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DX10 shader/effect file questions

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Hello, I have some questions about effect files in DX10: 1) Setting a shader resource looks like this:
shaderResourceVar->SetResource(shaderResourceView);  // A

technique->GetPassByIndex(0)->Apply(0);              // B

d3d10Device->DrawIndexed(indexCount, 0, 0);          // C
When is the resource actually copied from system memory to VRAM? After line A,B or C? 2) As you know the resource only has to be set once, so it is absolutely fine to call SetResource() once during initialization and never set it again during the whole lifetime of the application. But what do I do if I don't need that resource any longer? Is calling
the only way? 3) Lets say I want to use a 2D texture array and want to sample the 3rd texture. Is the following line correct and are there any other steps required in the shader?
myTexture.Sample(mySampler, float3(input.texCoords, 2) ); // Texture2DArray myTexture
Is there an upper bound of allowed textures in a texture array? 4) Does anyone has some sample code that shows how to create and fill a texture array (the Texture2D object) in the host application? 5) Lets assume there is a big terrain that is subdivided into 8x8 patches, where each patch has its own textures. I can think about 2 approaches to texture the terrain: A: Before each patch is rendered the patch's textures are set. So this looks something like this:
// per patch (this code is called every frame):
texture0->SetResource( patchTextues0[patchNumber] ); // texture0 is a 2D texture
texture1->SetResource( patchTextues1[patchNumber] ); // texture1 is a 2D texture

d3d10Device->DrawIndexed(indexCount, 0, 0);
And approach 2 looks something like this:
// initialization (this code is only called once when the application starts):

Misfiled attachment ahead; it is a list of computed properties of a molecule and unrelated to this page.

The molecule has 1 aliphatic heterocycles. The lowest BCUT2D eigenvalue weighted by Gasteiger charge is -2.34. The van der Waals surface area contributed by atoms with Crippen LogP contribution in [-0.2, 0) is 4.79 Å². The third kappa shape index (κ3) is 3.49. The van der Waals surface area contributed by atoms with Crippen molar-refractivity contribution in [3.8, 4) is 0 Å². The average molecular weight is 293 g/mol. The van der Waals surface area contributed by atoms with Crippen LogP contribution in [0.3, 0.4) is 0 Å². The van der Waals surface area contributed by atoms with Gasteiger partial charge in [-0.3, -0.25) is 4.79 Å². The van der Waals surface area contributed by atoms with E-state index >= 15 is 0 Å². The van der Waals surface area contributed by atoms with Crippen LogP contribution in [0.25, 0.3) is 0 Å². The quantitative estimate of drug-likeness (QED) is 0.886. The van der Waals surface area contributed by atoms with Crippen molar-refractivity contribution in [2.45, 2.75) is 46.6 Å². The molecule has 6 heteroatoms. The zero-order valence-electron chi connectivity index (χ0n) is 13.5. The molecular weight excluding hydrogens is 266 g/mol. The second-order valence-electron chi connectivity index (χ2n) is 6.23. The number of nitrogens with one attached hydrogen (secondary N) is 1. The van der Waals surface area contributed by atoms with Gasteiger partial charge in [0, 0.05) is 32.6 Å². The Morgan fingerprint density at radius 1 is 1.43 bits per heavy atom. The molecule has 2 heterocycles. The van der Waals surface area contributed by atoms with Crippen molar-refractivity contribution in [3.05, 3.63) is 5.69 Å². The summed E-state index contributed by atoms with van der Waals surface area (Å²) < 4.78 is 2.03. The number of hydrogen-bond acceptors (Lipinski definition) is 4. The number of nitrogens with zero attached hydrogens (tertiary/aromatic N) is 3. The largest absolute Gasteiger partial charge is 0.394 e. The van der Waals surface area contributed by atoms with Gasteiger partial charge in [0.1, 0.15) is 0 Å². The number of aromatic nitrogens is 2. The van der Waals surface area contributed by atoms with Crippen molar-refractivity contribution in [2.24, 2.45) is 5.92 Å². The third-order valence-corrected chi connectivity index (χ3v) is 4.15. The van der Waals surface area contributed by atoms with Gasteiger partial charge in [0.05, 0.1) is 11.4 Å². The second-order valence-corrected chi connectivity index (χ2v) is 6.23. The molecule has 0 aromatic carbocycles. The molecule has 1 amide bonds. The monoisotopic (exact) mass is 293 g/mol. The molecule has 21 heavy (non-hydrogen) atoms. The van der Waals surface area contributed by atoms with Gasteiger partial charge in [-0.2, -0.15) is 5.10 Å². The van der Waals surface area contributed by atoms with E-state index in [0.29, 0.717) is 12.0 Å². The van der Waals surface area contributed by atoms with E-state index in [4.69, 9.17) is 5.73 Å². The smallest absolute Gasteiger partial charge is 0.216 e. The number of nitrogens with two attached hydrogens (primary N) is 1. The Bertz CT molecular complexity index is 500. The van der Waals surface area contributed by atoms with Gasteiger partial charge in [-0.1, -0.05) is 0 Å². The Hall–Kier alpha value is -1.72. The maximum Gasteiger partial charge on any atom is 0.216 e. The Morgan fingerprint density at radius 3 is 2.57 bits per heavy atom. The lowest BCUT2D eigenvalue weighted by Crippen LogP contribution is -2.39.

textureArray0->SetResource( texArray0 ); // Set all textue arrays (I dont know
textureArray1->SetResource( texArray1);  // how this code actually looks like. See question 4)

// per patch (this code is called every frame):
patchNumber->SetInt( patchNumber );  // Set number of this patch


d3d10Device->DrawIndexed(indexCount, 0, 0); // The shader uses patchNumber to
// sample the right texture in the texture array
So approach A only sets the textures that are currently required (for example if every patch needs 2 textures, then at every moment there are 2 textures set) and approach B sets ALL required textures (in this example: 8x8 patches with 2 per patch => 128 textures are set at initialization) and just picks the right one at runtime. Which approach is better? How costly/slow are the SetResource calls? Thanks!

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Well, the problem is that most people are "self-taught", meaning the use online tutorials, and as you may be aware... online tutorials simply don't go into details such as this. Your choices are:

- Be patient and hope someone here does actually know
- Get a load of books and see if any of them have your answer
- Get into a class
- Go and register your self in many forums and ask the same question(this I believe is most likely to work, although I wouldn't really reccomend it)

I'm sorry if this post was useless but I thought it was better than nothing.

Sorry again,

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1) I don't know

2) As far as I know, yeah that's how to do it

3) Yup


As for the texture arrays, there is a good sample in the nvidia sdk. The single pass cubemap sample in the dx sdk also uses them. I believe they setup the texture descriptor using the D3D10_TEXTURE2D_DESC::ArraySize when they create the textures with a normal ID3D10Texture2D pointer and d3d handles the array. Then you can just call SetResource() with the srv you make like that and you use Texture2DArray in the shader and sample it like above.

You can also just create an array of srv's (eg ID3D10ShaderResourceView* someSRVs[arraySize]), and have an array of textures in your shader (Texture2D someTextures[arraysize]) and use SetResourceArray to set them. This is how I handle my materials, since there could be any of textures used, and its perfectly fine to have some of the ID3D10ShaderResourceView's in the array set to NULL with the rest active. And to read sample from them its just someTextures[index].Sample.

5) Well, would you really need to sample from all of those textures during a single draw call? That also seems like a huge number of textures to need for a given visible area of terrain. I would say it would be better to only have the textures set that you need to use at any given time and just page them in and out as needed.

Hope that helps some

[Edited by - Leafteaner on January 11, 2009 3:46:50 AM]

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